Paperwork, pens and Kelley Automotive Group hats awaited five high school students Tuesday at Tom Kelley Buick GMC, one of two dealerships where they will soon regularly work.
The Fort Wayne Community Schools Career Academy students – Nolan McKuras, Enrique Trujillo, Jacob Maggart, Keagan Snaufer and Jose Cortez – successfully completed an extensive vetting process for a paid service technician internship. They will be paired with an experienced automotive service technician.
They, along with their Career Academy instructors, marked the accomplishment with a midday signing ceremony at the dealership. Forms included their pay plan and job description.
“I just feel like it's the right job for me,” said Snaufer, a senior at Snider High School. “It doesn't get any better than this.”
Once the teens were seated at a table flanked by red, white and black balloons, Kelley Automotive executives Tom Kelley, president, and son Jim Kelley II, executive vice president, welcomed them with handshakes and brief conversation.
The company hopes the signing ceremony is the first of many, the younger Kelley said, describing technicians as one of its biggest needs.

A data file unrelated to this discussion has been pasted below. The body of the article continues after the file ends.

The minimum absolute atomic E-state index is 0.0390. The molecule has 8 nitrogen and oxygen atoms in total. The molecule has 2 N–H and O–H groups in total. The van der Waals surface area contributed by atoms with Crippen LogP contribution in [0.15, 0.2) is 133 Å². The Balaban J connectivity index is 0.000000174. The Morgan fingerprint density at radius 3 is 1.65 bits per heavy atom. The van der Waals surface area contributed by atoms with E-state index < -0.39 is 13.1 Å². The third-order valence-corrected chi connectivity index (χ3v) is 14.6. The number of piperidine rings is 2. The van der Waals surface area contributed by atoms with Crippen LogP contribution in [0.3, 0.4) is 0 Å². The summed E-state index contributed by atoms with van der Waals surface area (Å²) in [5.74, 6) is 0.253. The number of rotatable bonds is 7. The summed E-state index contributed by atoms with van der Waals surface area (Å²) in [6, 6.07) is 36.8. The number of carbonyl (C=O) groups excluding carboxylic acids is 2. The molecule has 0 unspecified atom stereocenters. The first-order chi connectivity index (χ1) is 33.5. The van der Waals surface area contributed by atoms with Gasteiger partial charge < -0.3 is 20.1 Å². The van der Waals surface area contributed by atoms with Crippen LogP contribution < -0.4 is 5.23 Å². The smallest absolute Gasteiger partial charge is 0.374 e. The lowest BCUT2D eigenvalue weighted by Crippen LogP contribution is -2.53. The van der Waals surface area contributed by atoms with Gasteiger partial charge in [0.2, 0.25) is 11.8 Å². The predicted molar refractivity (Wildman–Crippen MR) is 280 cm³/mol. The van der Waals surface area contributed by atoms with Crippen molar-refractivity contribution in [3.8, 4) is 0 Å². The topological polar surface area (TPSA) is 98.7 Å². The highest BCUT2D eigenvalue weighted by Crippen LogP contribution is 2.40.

Jesse Webb, the Career Academy principal, acknowledged college isn't for everyone and described the auto internship as an “excellent opportunity” to get students in the workforce.
Except for Maggart, who attends Homestead High School in Southwest Allen County Schools, the students go to FWCS high schools. Most are seniors.
Three will work at Kelley Chevrolet; the other two will work at Tom Kelley Buick GMC.
“If all goes well,” Snaufer said, “it will be a full-time job straight out of high school.”
Career Academy instructor Phil Rickard wishes such an opportunity existed when he was beginning his career, he said. This is his 30th year in the automotive service industry.
Students' grades, attendance, shop performance, participation and positive attitude were among the factors Career Academy instructors considered when recommending candidates for the internship, Rickard said. Kelley Automotive then vetted the teens, he said, noting essays, resumes and interviews were involved.
The internship program has the potential of inspiring future students to excel and pursue careers in an industry that needs a high-quality – not mediocre – workforce, Rickard said.
He said the stigma of being a mechanic – “the low guy on the totem pole” – has changed as cars have gotten more technologically sophisticated.
“You have to be a technician now,” he said.